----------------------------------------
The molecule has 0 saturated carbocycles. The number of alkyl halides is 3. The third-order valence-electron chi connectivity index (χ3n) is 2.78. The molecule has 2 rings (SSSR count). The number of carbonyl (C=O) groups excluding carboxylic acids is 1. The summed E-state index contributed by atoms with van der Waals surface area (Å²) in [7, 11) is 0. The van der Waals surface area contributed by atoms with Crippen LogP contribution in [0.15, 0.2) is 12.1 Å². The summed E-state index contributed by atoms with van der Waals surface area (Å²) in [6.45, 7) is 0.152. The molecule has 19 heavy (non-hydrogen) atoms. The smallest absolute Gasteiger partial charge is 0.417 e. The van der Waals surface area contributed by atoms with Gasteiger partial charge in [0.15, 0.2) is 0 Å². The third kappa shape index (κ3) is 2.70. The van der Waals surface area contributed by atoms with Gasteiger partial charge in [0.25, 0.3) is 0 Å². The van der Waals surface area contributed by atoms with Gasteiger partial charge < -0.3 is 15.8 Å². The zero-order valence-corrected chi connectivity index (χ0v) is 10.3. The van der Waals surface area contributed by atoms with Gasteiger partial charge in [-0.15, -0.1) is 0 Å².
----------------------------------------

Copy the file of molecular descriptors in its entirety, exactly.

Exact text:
The molecule has 0 saturated carbocycles. The number of alkyl halides is 3. The third-order valence-electron chi connectivity index (χ3n) is 2.78. The molecule has 2 rings (SSSR count). The number of carbonyl (C=O) groups excluding carboxylic acids is 1. The summed E-state index contributed by atoms with van der Waals surface area (Å²) in [7, 11) is 0. The van der Waals surface area contributed by atoms with Crippen LogP contribution in [0.15, 0.2) is 12.1 Å². The summed E-state index contributed by atoms with van der Waals surface area (Å²) in [6.45, 7) is 0.152. The molecule has 19 heavy (non-hydrogen) atoms. The smallest absolute Gasteiger partial charge is 0.417 e. The van der Waals surface area contributed by atoms with Gasteiger partial charge in [0.15, 0.2) is 0 Å². The third kappa shape index (κ3) is 2.70. The van der Waals surface area contributed by atoms with Gasteiger partial charge in [0.25, 0.3) is 0 Å². The van der Waals surface area contributed by atoms with Gasteiger partial charge < -0.3 is 15.8 Å². The zero-order valence-corrected chi connectivity index (χ0v) is 10.3. The van der Waals surface area contributed by atoms with Gasteiger partial charge in [-0.15, -0.1) is 0 Å².